The secretary-general said more than 630,000 male and female students have applied for the programs since Mawhiba was launched 11 years ago.

More than 430,000 of these applicants have been tested as more than 144,000 students qualified for the services of the programs, he said.

According to Al-Mathami, the number of applicants saw a significant increase since the national program started in 2011 as there was another notable rise seen in 2020.

The secretary-general said that Mawhiba succeeded in overcoming challenges such as curfews during the COVID-19 pandemic, making use of modern technology, and providing the students with the needed programs — all while keeping their safety as a top priority.

Al-Mathami said Saudi youths were able to win 53 prizes during the current year, which set the Kingdom’s overall score of international prizes to 453. He attributed the achievements to 20 enrichment programs, quality competitions, classrooms, and advanced curricula.

“Nurturing talent has a great impact on scientific and technological progress,” Al-Fuhaid said during the ceremony.

“Joint efforts have attracted talented inventors to develop their creative capabilities, resulting in a creative generation with new concepts and innovative ideas.”

Al-Qatai said that the national program for nurturing the talented is the most important investment in human resources.

“Saudi Arabia was one of the first countries to invest in human resources,” he said. “Statistics that we see today are the best evidence of the quality of this kind of investment.”

Nazeeh Al-Othmani, Mawhiba’s deputy secretary-general for corporate relations and business development, said the talented students underwent various scientific enrichment programs during their nurturing process.

He told Arab News the programs provided to students depended on their scores on the Qiyas test, but all of them received the Mawhiba enrichment programs.

Students who are found to be talented underwent a special program, called “Student’s Trip,” which was designed for their needs and talents, Al-Othmani said.

The foundation provides enrichment programs in more than 20 scientific tracks, he said, as these include mechanical engineering, aviation, robots, electrical engineering, outer space, and more.

Al-Othmani said Mawhiba is the only institution in the world that offers talent identification programs while nurturing and empowering its members. The results are paying off as Mawhiba has won 83 prizes at the International Science and Engineering Fair, considered to be the largest science competition for students in the world.

“Mawhiba has set a unique global example,” he said.


Saudi Arabian entrepreneur brings a taste of Riyadh to the US with California Shawarma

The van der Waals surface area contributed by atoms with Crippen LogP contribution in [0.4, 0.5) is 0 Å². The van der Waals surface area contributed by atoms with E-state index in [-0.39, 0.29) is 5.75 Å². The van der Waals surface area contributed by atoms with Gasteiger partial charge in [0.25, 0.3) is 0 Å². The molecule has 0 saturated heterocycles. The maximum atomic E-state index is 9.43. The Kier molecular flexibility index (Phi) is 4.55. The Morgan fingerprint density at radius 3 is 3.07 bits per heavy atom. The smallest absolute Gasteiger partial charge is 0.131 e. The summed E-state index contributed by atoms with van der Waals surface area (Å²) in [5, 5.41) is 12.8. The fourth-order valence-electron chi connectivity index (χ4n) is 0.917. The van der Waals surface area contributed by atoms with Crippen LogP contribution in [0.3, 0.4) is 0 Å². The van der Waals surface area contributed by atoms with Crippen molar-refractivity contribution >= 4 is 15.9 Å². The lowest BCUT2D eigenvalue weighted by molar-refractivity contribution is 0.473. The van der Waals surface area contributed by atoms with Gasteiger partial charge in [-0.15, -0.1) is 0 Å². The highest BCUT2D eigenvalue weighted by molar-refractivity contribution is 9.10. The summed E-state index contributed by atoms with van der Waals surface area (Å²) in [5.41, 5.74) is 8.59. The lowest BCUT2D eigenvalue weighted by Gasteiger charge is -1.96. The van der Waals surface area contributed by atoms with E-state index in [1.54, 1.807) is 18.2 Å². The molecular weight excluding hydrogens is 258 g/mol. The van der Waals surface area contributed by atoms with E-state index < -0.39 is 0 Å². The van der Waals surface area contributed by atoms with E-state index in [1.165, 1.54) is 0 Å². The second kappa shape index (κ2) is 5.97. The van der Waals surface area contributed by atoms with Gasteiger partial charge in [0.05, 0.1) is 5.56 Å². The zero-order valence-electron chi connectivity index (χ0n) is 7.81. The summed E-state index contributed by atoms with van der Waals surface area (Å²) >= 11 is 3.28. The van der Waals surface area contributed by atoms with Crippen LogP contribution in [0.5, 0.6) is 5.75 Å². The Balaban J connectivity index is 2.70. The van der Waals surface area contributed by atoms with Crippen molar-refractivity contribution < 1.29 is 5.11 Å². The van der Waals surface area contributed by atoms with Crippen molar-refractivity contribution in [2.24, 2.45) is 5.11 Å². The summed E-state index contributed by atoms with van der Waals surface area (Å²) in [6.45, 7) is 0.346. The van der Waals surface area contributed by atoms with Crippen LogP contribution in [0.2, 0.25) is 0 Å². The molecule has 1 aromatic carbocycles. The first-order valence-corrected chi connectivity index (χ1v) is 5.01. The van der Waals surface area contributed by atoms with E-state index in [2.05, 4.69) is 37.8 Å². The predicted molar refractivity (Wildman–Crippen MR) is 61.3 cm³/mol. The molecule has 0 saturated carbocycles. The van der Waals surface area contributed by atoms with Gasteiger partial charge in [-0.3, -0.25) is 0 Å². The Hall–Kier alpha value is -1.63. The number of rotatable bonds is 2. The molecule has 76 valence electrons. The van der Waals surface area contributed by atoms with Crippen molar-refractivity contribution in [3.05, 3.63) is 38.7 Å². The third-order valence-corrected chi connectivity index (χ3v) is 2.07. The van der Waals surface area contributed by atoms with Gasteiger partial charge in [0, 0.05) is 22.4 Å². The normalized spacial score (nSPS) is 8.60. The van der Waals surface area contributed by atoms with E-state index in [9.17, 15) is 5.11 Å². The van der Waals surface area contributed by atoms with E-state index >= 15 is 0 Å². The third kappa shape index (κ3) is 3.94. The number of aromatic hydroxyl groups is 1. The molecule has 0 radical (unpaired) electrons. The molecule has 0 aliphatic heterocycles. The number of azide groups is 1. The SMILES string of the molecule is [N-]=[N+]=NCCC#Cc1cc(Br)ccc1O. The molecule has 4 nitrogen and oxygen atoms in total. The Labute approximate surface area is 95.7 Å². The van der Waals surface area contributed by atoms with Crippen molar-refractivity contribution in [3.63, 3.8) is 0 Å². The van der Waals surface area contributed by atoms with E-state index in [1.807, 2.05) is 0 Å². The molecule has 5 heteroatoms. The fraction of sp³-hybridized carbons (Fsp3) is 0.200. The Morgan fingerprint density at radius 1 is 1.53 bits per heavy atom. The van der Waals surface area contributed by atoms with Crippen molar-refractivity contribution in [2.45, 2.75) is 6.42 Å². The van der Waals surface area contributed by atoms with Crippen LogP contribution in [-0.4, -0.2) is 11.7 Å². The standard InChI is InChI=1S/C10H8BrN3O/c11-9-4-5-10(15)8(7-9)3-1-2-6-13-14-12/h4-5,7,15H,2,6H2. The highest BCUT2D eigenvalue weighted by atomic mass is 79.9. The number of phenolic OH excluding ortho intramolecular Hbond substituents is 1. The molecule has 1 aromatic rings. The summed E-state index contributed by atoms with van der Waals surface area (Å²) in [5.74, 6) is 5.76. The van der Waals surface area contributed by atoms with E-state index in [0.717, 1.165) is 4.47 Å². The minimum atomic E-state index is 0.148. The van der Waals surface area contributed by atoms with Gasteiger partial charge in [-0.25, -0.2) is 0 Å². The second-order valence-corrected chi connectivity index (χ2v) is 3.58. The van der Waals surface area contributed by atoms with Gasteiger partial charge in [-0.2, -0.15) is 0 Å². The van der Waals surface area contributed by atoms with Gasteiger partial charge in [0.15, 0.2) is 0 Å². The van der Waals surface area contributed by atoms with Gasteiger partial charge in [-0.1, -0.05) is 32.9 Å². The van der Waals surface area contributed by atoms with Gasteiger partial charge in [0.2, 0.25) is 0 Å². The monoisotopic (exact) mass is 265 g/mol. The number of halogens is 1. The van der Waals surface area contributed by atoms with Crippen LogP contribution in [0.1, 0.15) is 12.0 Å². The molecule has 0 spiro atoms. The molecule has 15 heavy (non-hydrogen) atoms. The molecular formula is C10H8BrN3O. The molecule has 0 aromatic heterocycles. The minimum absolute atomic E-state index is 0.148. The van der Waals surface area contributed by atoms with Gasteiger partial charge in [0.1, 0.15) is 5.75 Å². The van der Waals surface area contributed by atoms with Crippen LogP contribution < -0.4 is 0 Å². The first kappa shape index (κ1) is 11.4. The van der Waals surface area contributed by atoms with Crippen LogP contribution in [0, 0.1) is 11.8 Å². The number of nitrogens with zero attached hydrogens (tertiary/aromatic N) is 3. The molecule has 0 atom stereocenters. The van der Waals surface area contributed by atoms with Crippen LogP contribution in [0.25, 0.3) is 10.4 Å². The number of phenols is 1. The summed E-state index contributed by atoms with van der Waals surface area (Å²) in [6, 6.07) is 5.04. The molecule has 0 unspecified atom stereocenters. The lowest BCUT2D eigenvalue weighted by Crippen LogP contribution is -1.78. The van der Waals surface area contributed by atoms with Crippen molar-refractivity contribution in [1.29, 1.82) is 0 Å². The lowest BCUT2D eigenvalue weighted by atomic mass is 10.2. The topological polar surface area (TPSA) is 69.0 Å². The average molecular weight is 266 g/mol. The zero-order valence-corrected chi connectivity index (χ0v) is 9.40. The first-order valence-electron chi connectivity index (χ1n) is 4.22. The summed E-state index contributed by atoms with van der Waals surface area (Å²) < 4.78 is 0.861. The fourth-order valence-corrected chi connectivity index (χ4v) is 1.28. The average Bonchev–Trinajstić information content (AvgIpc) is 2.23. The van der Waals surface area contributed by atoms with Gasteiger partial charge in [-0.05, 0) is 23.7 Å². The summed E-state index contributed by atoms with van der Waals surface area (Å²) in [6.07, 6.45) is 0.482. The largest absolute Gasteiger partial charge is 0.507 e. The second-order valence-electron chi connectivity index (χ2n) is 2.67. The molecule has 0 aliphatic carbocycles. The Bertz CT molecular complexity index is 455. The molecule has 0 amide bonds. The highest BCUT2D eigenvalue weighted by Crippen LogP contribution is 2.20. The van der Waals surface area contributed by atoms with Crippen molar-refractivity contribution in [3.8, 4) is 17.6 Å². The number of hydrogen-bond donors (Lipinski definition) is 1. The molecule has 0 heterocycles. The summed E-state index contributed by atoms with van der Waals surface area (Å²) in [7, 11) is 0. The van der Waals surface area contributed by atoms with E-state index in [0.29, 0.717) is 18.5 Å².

Saudi Arabian entrepreneur brings a taste of Riyadh to the US with California Shawarma 
Updated 59 min 6 sec ago

Saudi Arabian entrepreneur brings a taste of Riyadh to the US with California Shawarma 

Saudi Arabian entrepreneur brings a taste of Riyadh to the US with California Shawarma 
  • Food lover Azzam Alkraiji started his business after failing to find decent Shawarma in the US

ANAHEIM, United States: Every evening there’s a line of people around the block hungry for the delicious food at the Saudi owned and operated restaurant California Shawarma.

“I’ve heard a lot of good things about California Shawarma, so you know I’m very excited to give it a try,” customer Mossab Hammadi said.

After leaving college, Saudi entrepreneur and food lover Azzam Alkraiji, started a journey to begin sharing his favorite food with others after he realized he couldn’t find authentic shawarma in the US.

“So originally I decided to go back to Saudi Arabia because I mean I couldn’t find any way for it in the states,” Alkraiji shared. “So from a shawarma chef there I decide to learn it, and I learned it from him. Then we decide to come back to the states and start it here.”    

Alkraiji went on to work in professional kitchens and started a food truck, serving shawarma around Los Angeles and at major events such as National Saudi Day all to prepare for eventually opening his restaurant. He now runs California Shawarma in Anaheim, Southern California.

“People like our chicken shawarma because it's halal. It's very clean and fresh chicken, never frozen. We make sure it's high quality,” he said. “Also the other ingredients, the spices, anything we do for the shawarma. We make sure it’s high ingredient quality.”

“It just reminds me of the olden days when I would just go back home and visit,” Hammadi said when we checked in with him after his meal. 

“I would just go around and get the shawarma. That’s how it reminds me of. A lot of my friends do not believe that we actually have shawarma here, so I will tell them ‘no we definitely have shawarma here in the US.’”